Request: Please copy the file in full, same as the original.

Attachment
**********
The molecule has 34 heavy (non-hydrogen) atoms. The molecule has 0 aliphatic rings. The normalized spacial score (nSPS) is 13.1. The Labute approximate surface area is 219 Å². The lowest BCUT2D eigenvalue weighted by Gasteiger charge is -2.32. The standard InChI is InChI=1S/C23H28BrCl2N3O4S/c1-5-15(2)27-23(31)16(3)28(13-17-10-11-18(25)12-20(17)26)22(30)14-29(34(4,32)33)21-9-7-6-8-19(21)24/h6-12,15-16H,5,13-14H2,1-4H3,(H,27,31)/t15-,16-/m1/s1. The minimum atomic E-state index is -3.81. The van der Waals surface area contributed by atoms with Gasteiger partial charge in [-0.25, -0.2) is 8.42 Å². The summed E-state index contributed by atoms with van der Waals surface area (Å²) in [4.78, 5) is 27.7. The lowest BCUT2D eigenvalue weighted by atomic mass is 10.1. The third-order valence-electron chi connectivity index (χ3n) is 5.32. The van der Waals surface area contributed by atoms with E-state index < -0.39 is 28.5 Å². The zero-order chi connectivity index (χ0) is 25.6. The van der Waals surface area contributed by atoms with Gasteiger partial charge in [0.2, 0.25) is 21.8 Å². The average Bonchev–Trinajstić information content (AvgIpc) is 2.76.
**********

The molecule has 34 heavy (non-hydrogen) atoms. The molecule has 0 aliphatic rings. The normalized spacial score (nSPS) is 13.1. The Labute approximate surface area is 219 Å². The lowest BCUT2D eigenvalue weighted by Gasteiger charge is -2.32. The standard InChI is InChI=1S/C23H28BrCl2N3O4S/c1-5-15(2)27-23(31)16(3)28(13-17-10-11-18(25)12-20(17)26)22(30)14-29(34(4,32)33)21-9-7-6-8-19(21)24/h6-12,15-16H,5,13-14H2,1-4H3,(H,27,31)/t15-,16-/m1/s1. The minimum atomic E-state index is -3.81. The van der Waals surface area contributed by atoms with Gasteiger partial charge in [-0.25, -0.2) is 8.42 Å². The summed E-state index contributed by atoms with van der Waals surface area (Å²) in [4.78, 5) is 27.7. The lowest BCUT2D eigenvalue weighted by atomic mass is 10.1. The third-order valence-electron chi connectivity index (χ3n) is 5.32. The van der Waals surface area contributed by atoms with E-state index < -0.39 is 28.5 Å². The zero-order chi connectivity index (χ0) is 25.6. The van der Waals surface area contributed by atoms with Gasteiger partial charge in [0.2, 0.25) is 21.8 Å². The average Bonchev–Trinajstić information content (AvgIpc) is 2.76.